Chanukah in Africa


The coral creeper smothering the wrap around verandah of our house. Photo courtesy of Tess (nee Banfield) Harris

Chanukah in Africa

Jews had made their way to Rhodesia in its earliest days, before the turn of the century.  Josepth Schattil had come north before the Mafeking to Bulawayo railway was constructed.  He could not afford the mule wagon coach service so he walked the 500 miles. Abraham Paul was the baker at the Globe and Phoenix Mine in 1911.

When Rhodes first arrived at Fort Salisbury he was appalled at the lack of development by his BSAC (British South Africa Company), but noted that the Jews were coming.  It was a good sign.

Chanukah in Africa

But immigration of any sort was in fact slow. The White community rejected becoming an extension of South Africa in 1923 when it chose self government instead. During WWII immigration from enemy territories was banned. Fear of a flood of European refugees after WWII resulted in the Alien Act of 1946: only10% of immigrants could be aliens.  In order that no single minority became powerfully established, citizens of one country could comprise no more than 10% of the foreign quota or 1% of all entries.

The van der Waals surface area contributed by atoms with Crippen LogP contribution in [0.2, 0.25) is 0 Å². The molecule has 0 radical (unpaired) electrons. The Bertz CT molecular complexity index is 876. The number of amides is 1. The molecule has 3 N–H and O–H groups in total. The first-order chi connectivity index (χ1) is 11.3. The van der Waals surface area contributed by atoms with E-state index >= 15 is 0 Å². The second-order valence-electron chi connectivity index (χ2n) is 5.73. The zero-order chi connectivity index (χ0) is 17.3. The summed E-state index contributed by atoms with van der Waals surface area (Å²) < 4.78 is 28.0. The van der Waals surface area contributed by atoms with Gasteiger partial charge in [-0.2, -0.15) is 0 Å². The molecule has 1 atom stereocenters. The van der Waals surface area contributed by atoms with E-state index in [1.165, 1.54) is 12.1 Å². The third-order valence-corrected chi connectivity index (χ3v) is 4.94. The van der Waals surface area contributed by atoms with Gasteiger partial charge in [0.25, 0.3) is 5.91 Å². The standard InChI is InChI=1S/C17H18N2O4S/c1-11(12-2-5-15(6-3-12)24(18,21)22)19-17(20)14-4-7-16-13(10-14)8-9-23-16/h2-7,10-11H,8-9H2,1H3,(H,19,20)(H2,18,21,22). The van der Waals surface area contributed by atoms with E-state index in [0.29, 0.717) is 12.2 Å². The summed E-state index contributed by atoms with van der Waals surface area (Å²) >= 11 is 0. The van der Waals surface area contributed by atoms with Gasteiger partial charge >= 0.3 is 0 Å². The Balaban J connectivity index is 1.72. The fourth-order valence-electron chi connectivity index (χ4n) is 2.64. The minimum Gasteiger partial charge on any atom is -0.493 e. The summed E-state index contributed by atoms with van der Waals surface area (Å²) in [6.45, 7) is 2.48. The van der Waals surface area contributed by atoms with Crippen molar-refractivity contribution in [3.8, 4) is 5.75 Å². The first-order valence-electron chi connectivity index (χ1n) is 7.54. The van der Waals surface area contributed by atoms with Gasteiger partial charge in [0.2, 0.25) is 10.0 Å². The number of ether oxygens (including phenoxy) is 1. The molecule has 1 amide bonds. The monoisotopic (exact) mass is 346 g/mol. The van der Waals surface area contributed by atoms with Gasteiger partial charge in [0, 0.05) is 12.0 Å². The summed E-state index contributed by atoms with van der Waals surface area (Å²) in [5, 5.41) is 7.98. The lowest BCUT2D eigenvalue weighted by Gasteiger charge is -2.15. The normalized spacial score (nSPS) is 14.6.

So, we were lucky.  The Jewish community provided for so many of the town’s needs:  Sloman’s from the early 1920’s supplied the Globe and Phoenix Mine and all the small workers. There were also Teperson’s Bakery, Philipson’s Butchery and Paul’s Fruiters.

Still, the Jewish community was so small in 1946 that it could not always make a minyan (a quorum of ten male Jewish adults required for a prayer service). Despite my father’s marriage to a gentile, we were welcomed. This was ‘especially’ special coming after the acrimony from both sides of the family on their marriage. My father’s parents had worn black and mourned for a year.  My mother’s mother had a heart attack.